designadrug
Jun. 2nd, 2005 06:15 am (UTC)
I'll give you that one...washing hands *before* doing things is where the major benefits are found. Although consider this. You are in a communal toilet system, washing your hands. Someone comes out of a toilet cubicle after flushing, walks straight to the door, *grabs the handle* and opens the door, then exits. Knowing where their hand has probably just been, how do you feel about having to grab that handle yourself?

Its a numbers game. There's a chance of something infecting you. The less spores/cells there are present, the less the cumulative probability it'll happen. By reducing the starting count from millions to hundreds (or whatever), you reduce your overall exposure to that agent, while it's busy trying to make-up the headstart you just denied it.

Back to that door handle - whatever pathogens that person was cultivating in their gastrointestinal tract, your risk of exposure would have been less had they washed their hands. It's not about protecting you from you, its about everyone else protecting you from them.

(Not to mention you are likely immune to your own flora, having been exposed to it so often.)

Sorry if that sounded preachy.
miss_rynn
Jun. 2nd, 2005 11:39 pm (UTC)
See, this highlights the difference between chemistry-oriented scientists and biology-oriented scientists. :)

Almost every single microbiologist I know probably seems to other people pretty lax when it comes to cleanliness and hygine in some way or other... and yet tend to get ill less often and/or pass on infections less often. They know exactly what they need to be careful of, what they can get away with, and what won't help one bit. Because they understand the sheer magnitude of the forces their battling with, and don't try to control it, but rather work around it.

Because, you know, there is no 100% fully reproducible biological system. When you start dealing with biology, you're dealing with chance and probability rather than x + y = z.

Chemistry, on the other hand (much like physics, in many ways) is an almost fully controlable science. You can directly manipulate what is going on, influence it, and make it do your bidding. And if anything doesn't work properly, you can pin-point exactly why - not just shrug your shoulders like us lazy microbiologists and say, "Meh, it's probably just because it's Tuesday".

Chemists (and people like chemists) are more likely than biologists to be the crazy germ-freaks. No offence intended, by the way. :) I have a feeling it's not because they don't understand what they are dealing with (ie, bacteria) but more the fact that they can't control it as well as they'd like to.

The chemist will always be worried about the person who touched the door handle without washing their hands - the microbiologist will assume it has happened and deal with the consequences. Because you can't control the population (and thus the environment in general) - you can only control yourself.

Besides, I (like most microbiologists) am of the opinion that exposing your immune system to low doses of pathogenic microbes is a good thing in the long run. Keeps those antibodies a-circling. :)
designadrug
Jun. 3rd, 2005 12:57 am (UTC)
Heh. Fooled you. I'm not a straight chemist. I'm a Chemist/Biochemist, double major. I used to teach Microbiology to Environmental Health Inspectors :)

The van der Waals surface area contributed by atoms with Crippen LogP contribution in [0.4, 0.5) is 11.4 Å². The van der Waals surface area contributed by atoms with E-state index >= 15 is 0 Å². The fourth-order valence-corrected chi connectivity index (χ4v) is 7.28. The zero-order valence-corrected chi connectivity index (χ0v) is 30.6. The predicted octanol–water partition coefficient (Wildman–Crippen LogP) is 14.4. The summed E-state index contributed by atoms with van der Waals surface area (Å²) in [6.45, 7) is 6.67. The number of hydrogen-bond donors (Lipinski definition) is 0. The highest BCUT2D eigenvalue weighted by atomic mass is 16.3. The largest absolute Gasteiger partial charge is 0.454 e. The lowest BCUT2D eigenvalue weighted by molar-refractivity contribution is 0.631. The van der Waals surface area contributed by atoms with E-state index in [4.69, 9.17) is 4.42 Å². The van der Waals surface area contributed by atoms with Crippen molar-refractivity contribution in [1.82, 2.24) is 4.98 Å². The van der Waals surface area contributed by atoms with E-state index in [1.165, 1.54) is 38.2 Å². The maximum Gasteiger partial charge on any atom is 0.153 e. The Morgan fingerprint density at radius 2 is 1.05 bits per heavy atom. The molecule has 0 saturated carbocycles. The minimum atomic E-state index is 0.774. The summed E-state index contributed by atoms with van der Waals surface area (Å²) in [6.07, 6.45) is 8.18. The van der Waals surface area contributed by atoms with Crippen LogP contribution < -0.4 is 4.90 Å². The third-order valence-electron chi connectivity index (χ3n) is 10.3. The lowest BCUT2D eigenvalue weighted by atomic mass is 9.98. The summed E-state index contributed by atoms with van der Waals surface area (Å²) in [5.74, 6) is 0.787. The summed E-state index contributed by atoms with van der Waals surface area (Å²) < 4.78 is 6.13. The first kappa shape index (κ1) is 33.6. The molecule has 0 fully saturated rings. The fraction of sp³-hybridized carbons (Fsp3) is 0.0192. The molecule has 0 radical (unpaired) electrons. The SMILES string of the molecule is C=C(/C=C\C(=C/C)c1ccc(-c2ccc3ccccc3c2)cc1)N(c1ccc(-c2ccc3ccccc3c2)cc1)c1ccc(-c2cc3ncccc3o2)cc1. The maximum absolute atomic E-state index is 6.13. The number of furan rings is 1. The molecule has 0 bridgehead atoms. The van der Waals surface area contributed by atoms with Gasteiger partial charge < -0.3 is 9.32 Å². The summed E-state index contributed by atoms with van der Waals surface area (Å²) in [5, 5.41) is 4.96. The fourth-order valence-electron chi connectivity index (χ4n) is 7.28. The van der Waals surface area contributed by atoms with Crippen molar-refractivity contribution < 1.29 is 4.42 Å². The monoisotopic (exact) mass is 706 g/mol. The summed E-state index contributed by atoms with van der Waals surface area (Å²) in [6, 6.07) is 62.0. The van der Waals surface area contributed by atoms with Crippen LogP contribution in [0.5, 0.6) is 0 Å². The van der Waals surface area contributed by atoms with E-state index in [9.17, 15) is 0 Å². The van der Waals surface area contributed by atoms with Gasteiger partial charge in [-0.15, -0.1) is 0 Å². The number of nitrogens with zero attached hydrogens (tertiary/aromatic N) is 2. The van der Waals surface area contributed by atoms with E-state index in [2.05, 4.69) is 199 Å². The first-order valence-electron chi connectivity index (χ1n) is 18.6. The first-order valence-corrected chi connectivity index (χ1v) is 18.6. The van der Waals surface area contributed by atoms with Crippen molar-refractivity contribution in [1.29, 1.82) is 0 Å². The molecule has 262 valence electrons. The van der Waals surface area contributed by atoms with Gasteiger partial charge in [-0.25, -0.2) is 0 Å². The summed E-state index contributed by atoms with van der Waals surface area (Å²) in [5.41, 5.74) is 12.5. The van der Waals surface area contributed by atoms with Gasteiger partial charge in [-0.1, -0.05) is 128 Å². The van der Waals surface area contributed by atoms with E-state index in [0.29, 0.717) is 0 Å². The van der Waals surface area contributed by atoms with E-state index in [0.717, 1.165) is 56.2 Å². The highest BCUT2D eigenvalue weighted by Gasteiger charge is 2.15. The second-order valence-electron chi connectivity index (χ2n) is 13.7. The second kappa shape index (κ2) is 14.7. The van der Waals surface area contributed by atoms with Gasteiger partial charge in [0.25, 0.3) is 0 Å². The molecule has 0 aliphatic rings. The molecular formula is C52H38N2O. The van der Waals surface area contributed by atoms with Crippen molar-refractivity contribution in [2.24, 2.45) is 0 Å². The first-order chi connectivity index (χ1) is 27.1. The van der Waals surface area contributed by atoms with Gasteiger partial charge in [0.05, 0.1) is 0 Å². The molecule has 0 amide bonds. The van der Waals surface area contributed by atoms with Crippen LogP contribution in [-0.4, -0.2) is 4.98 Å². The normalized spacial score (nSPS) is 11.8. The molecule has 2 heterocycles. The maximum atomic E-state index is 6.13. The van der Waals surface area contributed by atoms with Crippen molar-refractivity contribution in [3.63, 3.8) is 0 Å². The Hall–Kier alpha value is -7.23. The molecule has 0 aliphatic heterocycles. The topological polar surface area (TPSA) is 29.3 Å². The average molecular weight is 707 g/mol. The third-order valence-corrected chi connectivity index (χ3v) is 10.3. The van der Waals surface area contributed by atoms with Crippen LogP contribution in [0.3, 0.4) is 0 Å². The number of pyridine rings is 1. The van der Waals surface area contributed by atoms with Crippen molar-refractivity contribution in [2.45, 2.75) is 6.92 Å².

But we kind of agree that it's not predictable, and that it's a numbers game. I agree that you can't *positively* control exposure to pathogens, but you can *negatively* control exposure by reducing the particle count. And the less particles (bacterial/viral/whatever) that you come in contact with the less *chance* you'll get an infection or get sick. It's the difference between someone turning their head when they sneeze versus doing it into your face. In both cases you'll undoubtedly inhale aerosol containing mucosal flora, but in one case there is far less chance you'll get sick because of reduced exposure.

I'm on the fence about the "exposure" to pathogens bit. Sounds fun until someone dies. I'd let my baby eat pretty much any non-faecal matter they found on floor, so there I'm in agreement. A mature immune system in an adult? Not quite as robust as a youngsters...I'd tend to be more careful.

We used to do some great experiments with the first years. Touch their hand to an agar plate. Get them to go wash it. Touch another agar plate. Incubate. Watch their faces the next week when their results show more bacteria on the *washed* hand. Thinking about that experiment made me do some more experiments of my own and changed my hand-washing habits.

We'd also get them to drop open plates in public areas for 15 minutes to catch airbornes. It was during one of these sessions I took a sterile swab and sterile water and swabbed down the inside door handle of the mens loo. I then just used the swab to plate out. That was scary and funny at the same time.

The final years had a great prac - get foodstuffs from around the university, process them in a "stomacher", then culture the supernatent and do taxonomy on what grew. You could *guarantee* E.Coli in the cream buns, Lysteria in pre-packed fish-fingers and Salmonella Typhimurium(sp?) in any salami you'd care to buy. One year we even got some Klebsiella and Clostridium.

I'm rambling. Sorry.
harkon
Jun. 2nd, 2005 10:06 am (UTC)
FOr the sake of others, I lick my hands hands clean after I go ^_^
designadrug
Jun. 2nd, 2005 11:02 pm (UTC)
Oh that's gross. Don't get started on some stuff I *have* seen.
qamar
Jun. 2nd, 2005 03:25 am (UTC)
Wow
Australia is host to one of the most unpleasant non-heamorrhagic visuses I have ever heard of from a readily easily-accessable source

Which is?
miss_rynn
Jun. 2nd, 2005 05:38 am (UTC)
Re: Wow
Equine morbilli virus. Killed a whole bunch of horses and horse handlers up in Queensland in the 90s. Almost identicle to rabies in shape, DNA sequence, how it works and all the rest of it, but different enough that anti-rabies medication doesn't do a damned thing. Something like 95% mortality.

And do you know where they isolated the source of the virus as?

A dead brush-tailed possum.

Whis is why, boys and girls, you should never EVER touch a dead brush-tail with un-gloved hands.
designadrug
Jun. 2nd, 2005 06:33 am (UTC)
I had the pleasure, about 12 months after Vic Rail (the horse trainer) died, of talking to a gent from AAHL who was working on it. It wasn't as well characterised back then of course :P
( 32 comments — Leave a comment )